Despite the uncertainty of the past year, experts believe there are reasons for business owners to be optimistic about the future.
Here's what you need to know:
- Despite uncertainty, experts think there are plenty of reasons to be hopeful
- Connection and communication with customers is key
- Expect consumers to place an even bigger emphasis on value
Although 2020 has been a challenging year for many small businesses, especially those operating brick-and-mortar locations, there are still some bright spots. The National Federation of Independent Business (NFIB), a nonpartisan, member-driven group for small and independent businesses in the United States, reports that the NFIB Optimism Index rose 3.8 points to 104.0 in September. Despite the fact that earnings trends over the past 3 months improved 13 points, some uncertainty remains. In fact, the NFIB Uncertainty Index increased to 92.
What does 2021 have in store for small businesses?
We talked to 3 experts to find out. (Spoiler alert: the future could be brighter than some expect.)
Scott Steinberg, Futurist and Trends Expert
Steinberg acknowledged the challenges that many small businesses face but predicts that many will find ways to persevere. “It’s certainly going to be a time of uncertainty and growing unpredictability, but small business owners are nothing but scrappy and resilient,” he said. “Times of upheaval present opportunities for change.”
“The key in all of this is to keep you ear to the ground and design your operations to be nimble and able to pivot on demand.”
Owners that are adaptable and agile are poised to thrive. In some ways, he said, the pandemic served as a reset button and leveled the playing field between large and small businesses. “Who is best attuned to the needs of a local community?” he asked. “Small business owners, although the key in all of this is to keep you ear to the ground and design your operations to be nimble and able to pivot on demand.”
Catering to local needs can give smaller operators a leg up on national or multinational brands, Steinberg added. For instance, a small local bakery in North Carolina could create Cheerwine-flavored desserts in homage to the beloved local soda flavor. “I guarantee you somebody on the national level is not catering to those audiences,” Steinberg said.
Heading into 2021, he anticipated that customers will place an even bigger emphasis on value. “Value isn’t always about lower prices,” he added. “Sometimes it’s about getting more for your money and feeling like someone has gone that extra mile to earn your business, all spaces where small business owners can excel.”
Pamela Slim, Cofounder of Mainstreet Learning Lab
Slim advised brick-and-mortar businesses and professional service businesses such as lawyers, consultants, and coaches. She’s bullish about the small business outlook for these businesses in 2021, especially for operators who are flexible and resourceful. “There are some restaurants here that have been really creative in how they have supported their community,” Slim said. She pointed to República Empanada, a restaurant in her Mesa, Arizona neighborhood that used its dining room as a collection center for supplies to support the Navajo nation. “It makes us love them even more,” she added.
Several gyms in Slim’s community also got creative by quickly pivoting to virtual fitness. “Those businesses that did well were able to maintain connection and communication with their customers,” she said. “If you haven’t been connected with your customers. They may have already begun to build relationships with other businesses.” Operators who assigned blame or took a ‘wait and see’ approach didn’t fare as well. “There just really is not time to assign blame or wait for something to change,” Slim explained.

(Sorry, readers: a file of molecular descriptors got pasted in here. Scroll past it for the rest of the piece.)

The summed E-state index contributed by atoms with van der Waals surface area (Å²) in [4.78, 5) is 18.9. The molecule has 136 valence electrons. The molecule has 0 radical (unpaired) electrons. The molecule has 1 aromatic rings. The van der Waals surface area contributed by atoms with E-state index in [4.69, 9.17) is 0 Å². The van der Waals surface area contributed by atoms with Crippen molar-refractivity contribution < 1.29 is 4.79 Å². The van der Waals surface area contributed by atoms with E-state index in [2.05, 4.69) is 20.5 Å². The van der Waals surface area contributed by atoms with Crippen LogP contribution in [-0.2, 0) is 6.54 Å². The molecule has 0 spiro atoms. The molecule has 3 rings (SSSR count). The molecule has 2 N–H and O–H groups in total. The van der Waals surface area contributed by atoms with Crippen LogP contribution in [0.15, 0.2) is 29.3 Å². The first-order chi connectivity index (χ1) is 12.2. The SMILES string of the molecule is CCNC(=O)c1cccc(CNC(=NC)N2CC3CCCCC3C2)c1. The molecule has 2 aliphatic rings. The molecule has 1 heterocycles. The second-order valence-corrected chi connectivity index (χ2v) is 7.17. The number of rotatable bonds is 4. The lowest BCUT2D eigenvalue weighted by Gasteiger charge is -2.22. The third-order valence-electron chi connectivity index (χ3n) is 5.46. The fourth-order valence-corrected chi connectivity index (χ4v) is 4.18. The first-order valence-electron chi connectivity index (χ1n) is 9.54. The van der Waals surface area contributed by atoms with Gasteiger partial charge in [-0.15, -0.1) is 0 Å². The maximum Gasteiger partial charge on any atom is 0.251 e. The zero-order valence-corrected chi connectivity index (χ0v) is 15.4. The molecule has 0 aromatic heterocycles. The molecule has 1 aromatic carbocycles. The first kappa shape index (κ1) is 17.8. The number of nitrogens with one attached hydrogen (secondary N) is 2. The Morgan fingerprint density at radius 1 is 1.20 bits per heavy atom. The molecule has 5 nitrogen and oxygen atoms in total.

Slim pointed out that the pandemic nudged many small businesses to create an e-commerce website or improve their existing website. “Eventually, they could end up in a better position, not only meeting the needs of the local community but opening them up to folks all over the country or all over the world,” she said.
Mike Glauser, Executive Director at the Huntsman School of Business at Utah State University’s Center for Entrepreneurship
Operators who understand business fundamentals but are willing to pivot as needed are most like to flourish.
Like Steinberg and Slim, Glauser is optimistic about small businesses heading into 2021, especially once there’s a vaccine. “People will be excited to get out,” he said. “I think the opportunities for business are going to be fabulous.”
In Glauser’s research on successful small businesses, he’s noticed that the successful, long-term businesses tend to have a few things in common. “You have to have a really strong purpose,” he said. “Why are you doing this? What need are you trying to meet?”
Glauser said successful small business operators also tend to look at resources first and money second. For instance, Glauser points to the founder of Skratch Labs, which makes hydration products for athletes. “He bought an old funnel cake cart and turned it into a burrito cart and sold homemade burritos and gave out his products,” Glauser said. “The money he made paid for his marketing.”
Customer service will key to small business success in 2021 and beyond, added Glauser. “Having satisfied customers is not enough,” he said. “Someone that loves you and what you do will be far more loyal to you [than someone who’s merely satisfied].”
Operators who understand business fundamentals but are willing to pivot as needed are most like to flourish. “If they follow these practices and they want to grow, we think they all can create jobs early in the first quarter and second quarter of next year,” Glauser said.